The Chrome team have announced a new packaged app that makes Chrome app and extension development even easier than before.

Debugging unpacked extensions is even easier than before.
Working with unpacked extensions is even easier than before.

The new Chrome Apps Developer Tool still resembles the built-in Extensions page, but no longer reads like an interminable list of apps and extensions to rummage through every time you need to uninstall one.

The new development tool breaks down the long list of add-ons into Apps and Extensions (and if you’re still confused about the difference, we’ve given a quick rundown) and bifurcates each list again by separating packed from unpacked add-ons.

Whether you’re drowning in a sea of extensions or dog fooding your own apps, separating extensions from apps and packed add-ons from unpacked makes it clear which add-ons you’re working on and makes sure they’re always at hand at the top of the list.

Streamlined Interaction

Developer options streamlined in the new Apps Developer Tool

Like the built-in Extensions page, you can reload add-ons, view permissions, inspect pages, and uninstall each add-on as needed, but all these essential actions are now in neat rows below descriptions.

Packing an add-on from the Extensions page meant pointing Chrome to your add-on’s folder again; but the app lists a “Pack” option with every unpacked add-on, making the last step to uploading to the Web Store a cinch. And for add-ons installed from the Web Store, a “View in Web Store” button takes you straight to its listing.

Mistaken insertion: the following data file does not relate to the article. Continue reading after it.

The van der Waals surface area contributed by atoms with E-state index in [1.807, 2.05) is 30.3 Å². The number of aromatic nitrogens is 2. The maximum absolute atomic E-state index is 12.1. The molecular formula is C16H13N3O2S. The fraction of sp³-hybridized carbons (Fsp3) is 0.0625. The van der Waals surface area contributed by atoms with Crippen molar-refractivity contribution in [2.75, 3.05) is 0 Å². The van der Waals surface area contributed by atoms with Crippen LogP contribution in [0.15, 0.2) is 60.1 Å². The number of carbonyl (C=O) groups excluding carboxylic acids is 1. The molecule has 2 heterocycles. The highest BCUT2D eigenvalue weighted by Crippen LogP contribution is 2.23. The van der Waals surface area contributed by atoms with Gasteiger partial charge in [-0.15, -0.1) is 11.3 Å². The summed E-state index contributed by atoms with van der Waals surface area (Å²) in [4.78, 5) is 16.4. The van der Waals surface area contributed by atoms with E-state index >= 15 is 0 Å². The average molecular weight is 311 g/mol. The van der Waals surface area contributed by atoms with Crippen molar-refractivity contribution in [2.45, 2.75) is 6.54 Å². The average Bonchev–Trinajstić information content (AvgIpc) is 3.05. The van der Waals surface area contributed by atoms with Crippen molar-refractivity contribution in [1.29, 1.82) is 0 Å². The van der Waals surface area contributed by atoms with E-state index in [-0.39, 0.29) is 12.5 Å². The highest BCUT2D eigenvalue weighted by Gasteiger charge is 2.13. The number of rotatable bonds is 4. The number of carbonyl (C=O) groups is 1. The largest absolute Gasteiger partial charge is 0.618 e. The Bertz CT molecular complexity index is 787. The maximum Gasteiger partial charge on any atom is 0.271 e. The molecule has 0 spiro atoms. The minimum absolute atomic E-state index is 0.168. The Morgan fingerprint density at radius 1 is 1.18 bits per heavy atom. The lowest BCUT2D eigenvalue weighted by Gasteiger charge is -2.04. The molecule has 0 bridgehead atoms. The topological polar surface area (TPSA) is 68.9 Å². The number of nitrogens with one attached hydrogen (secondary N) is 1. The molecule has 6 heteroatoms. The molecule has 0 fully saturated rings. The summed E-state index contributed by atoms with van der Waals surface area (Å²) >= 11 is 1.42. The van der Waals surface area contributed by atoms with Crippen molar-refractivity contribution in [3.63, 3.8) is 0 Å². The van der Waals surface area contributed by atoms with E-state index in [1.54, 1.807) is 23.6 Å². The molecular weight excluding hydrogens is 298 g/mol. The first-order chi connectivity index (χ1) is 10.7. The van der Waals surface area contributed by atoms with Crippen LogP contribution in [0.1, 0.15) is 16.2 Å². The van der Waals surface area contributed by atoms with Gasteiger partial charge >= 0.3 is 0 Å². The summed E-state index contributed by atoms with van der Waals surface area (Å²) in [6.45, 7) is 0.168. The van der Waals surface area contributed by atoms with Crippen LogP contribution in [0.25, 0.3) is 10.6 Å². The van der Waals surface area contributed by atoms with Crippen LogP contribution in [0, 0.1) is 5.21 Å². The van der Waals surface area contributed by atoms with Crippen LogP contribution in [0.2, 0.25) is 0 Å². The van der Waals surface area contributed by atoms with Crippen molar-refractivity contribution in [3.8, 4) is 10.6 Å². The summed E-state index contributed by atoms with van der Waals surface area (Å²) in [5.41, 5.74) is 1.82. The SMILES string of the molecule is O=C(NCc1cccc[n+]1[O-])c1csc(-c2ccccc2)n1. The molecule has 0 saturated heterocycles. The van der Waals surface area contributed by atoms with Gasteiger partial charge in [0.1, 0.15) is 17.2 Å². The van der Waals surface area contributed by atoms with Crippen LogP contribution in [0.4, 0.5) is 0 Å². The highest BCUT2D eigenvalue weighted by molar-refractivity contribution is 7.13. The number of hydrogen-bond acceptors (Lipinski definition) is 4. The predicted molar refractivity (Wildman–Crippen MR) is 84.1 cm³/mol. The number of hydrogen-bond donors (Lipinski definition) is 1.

Even consumers making heavy use of apps and extensions will appreciate a few nice features from the Apps Developer Tool. The search bar “live filters” add-ons based on name instead of using in-page searching like the Extensions page. And if you’re eagerly awaiting a new update, you can now update each add-on individually rather than updating the entire lot at once.

The only downside I’ve noticed, however, is the lack of drag-and-drop support. The Extensions page lets you drag and drop an add-on’s folder to install it, but the app has yet to support this. If your workflow is mouse-heavy, you might want to wait for an update.


But all of these features raise an important question: what’s going to become of the Extensions page? Why roll out a separate packaged app with a vastly improved layout instead of updating the built-in add-ons page? Indeed, the very name “Extensions” leaves out Google’s recent emphasis on packaged apps and all the aforementioned niceties would be a tremendous step up for consumers as much as developers.

Whatever lies ahead, the Chrome Apps Developer Tool is a simple, but much needed rejigging of the add-ons page.

Get the Chrome Apps Developer Tool

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